Perfect Strangers - Review 12

11 February 2004
by Graeme Tuckett

Imagine, if you can, for one rose tinted moment, a New Zealand that may well exist in some other, more poetic dimension than this.

A New Zealand where the mist is forever lifting from the bush-clad hills, where every silence is pierced by the cry of an unseen bird. A Nw Zealand in which every boat will run into a storm of biblical proportions within an hour of slipping its moorings. Where every pub has a table of four locals who do little with their lives but look on with malevolence whenever a stranger or a woman walks into the room. A New Zealand where enigmatic strangers come striding from the tree line, a fresh carcass across their oil-skinned shoulders and a wry but rough-hewn philosophy forever ready on their chapped-but-sensual lips.

This is the New Zealand in which directors Geoff Murphy and Vincent Ward plied their trade, where grim but bleakly funny films full of misfits and misanthropes raised a tiny and black-nailed two fingered salute to Hollywood and the organised religion of the three-act story structure.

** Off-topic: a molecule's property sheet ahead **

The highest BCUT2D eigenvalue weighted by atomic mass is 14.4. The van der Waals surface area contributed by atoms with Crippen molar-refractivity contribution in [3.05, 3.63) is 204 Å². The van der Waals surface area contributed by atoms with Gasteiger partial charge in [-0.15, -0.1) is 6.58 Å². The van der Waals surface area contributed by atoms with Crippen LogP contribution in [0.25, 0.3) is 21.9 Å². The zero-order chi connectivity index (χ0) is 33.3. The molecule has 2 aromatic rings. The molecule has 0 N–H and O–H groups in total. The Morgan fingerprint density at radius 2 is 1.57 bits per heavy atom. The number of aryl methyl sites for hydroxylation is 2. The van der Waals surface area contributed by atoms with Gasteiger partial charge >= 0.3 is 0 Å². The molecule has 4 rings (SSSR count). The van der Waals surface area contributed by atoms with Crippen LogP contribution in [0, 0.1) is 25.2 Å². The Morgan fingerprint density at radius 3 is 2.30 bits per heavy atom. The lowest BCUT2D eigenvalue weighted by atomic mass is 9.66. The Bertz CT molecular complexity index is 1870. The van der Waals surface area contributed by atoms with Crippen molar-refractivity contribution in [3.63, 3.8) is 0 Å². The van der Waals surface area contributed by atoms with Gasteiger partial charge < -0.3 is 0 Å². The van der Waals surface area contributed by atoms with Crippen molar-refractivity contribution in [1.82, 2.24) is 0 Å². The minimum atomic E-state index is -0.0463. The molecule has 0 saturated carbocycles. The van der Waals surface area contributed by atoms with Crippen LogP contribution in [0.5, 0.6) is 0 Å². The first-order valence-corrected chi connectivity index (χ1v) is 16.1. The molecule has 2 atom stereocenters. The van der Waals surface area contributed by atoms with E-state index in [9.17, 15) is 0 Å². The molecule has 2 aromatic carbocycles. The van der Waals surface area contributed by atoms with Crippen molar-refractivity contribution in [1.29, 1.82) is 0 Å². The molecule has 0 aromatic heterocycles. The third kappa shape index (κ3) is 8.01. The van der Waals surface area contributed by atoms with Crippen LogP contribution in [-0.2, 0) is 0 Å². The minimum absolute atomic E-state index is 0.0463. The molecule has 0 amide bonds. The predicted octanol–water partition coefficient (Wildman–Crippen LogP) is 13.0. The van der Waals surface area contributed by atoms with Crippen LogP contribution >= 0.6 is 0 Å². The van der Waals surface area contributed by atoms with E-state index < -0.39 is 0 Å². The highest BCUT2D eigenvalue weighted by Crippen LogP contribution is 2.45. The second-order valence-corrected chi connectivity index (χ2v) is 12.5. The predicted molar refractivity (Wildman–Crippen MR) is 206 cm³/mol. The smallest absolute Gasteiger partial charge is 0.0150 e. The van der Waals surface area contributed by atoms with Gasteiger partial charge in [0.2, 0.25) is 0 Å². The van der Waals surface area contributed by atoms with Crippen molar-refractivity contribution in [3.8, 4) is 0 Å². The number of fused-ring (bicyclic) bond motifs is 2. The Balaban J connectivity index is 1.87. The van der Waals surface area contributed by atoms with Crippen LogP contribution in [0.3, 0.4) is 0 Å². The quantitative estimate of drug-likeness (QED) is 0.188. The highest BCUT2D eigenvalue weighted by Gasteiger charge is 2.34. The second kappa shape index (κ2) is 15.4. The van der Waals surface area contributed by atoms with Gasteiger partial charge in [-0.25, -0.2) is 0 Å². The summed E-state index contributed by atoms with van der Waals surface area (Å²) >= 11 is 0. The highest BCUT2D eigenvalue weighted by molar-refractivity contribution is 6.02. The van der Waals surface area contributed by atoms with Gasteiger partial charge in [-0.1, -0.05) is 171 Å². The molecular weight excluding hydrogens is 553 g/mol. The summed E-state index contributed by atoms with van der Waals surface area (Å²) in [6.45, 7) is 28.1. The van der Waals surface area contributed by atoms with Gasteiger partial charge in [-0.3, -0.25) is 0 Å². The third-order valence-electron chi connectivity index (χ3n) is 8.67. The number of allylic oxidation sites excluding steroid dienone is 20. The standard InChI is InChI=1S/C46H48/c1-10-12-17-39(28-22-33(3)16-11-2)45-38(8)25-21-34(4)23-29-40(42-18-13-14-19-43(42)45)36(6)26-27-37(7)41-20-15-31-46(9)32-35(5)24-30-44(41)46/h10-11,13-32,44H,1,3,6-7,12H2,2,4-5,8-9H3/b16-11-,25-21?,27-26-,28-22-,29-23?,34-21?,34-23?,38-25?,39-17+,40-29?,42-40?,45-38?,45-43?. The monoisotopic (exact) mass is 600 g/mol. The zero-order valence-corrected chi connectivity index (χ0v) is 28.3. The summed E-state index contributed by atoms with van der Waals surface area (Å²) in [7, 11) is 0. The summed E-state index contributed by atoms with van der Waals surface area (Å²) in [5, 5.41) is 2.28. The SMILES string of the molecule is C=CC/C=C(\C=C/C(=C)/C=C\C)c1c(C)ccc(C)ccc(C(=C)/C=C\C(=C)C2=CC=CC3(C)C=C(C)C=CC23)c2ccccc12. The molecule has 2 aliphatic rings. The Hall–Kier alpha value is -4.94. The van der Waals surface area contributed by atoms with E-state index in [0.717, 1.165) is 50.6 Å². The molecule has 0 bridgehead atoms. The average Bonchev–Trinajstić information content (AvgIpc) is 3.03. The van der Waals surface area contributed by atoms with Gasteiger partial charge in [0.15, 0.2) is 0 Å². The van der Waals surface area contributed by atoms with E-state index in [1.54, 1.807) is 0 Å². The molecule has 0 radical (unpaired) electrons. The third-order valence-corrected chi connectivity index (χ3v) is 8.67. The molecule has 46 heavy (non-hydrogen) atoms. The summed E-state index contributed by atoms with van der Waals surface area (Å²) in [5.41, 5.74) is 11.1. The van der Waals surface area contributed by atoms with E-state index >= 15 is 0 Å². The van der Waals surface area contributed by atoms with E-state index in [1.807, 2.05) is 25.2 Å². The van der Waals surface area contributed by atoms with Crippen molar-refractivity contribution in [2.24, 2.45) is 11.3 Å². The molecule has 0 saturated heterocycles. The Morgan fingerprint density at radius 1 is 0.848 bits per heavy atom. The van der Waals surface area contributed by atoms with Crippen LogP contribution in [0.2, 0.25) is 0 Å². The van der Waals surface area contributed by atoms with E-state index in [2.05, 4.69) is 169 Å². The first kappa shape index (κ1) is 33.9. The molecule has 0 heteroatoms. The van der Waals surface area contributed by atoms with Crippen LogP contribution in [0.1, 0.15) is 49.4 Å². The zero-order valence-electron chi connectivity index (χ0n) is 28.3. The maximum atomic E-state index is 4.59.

It's a place where the women were all stout-hearted sheilas, and the men were (mostly) Bruno Lawrence. A place that reached its zenith with the release of Vigil and Smash Palace, that re-emerged briefly but gloriously in The Piano, and is still visible, a palimpsest, in The Locals.

A near forgotten New Zealand which defined itself through uneasy juxtapositions of long-suffering mateship and a fierce desire to be left the hell alone.

Perfect Strangers reaches us like a broadcast from this place. It is a dark and feminised reinterpretation of our pervasive national mythology - an immediately iconic and absolutely bloody delightful piece of filmmaking.

Alternating wildly in tone between brooding and anarchic, flawed, muddy, improbable, infuriating, hilarious, bloodied and utterly unbowed, this is a film to celebrate, to love, to hate, but above all to watch, and watch again.

Kia kaha.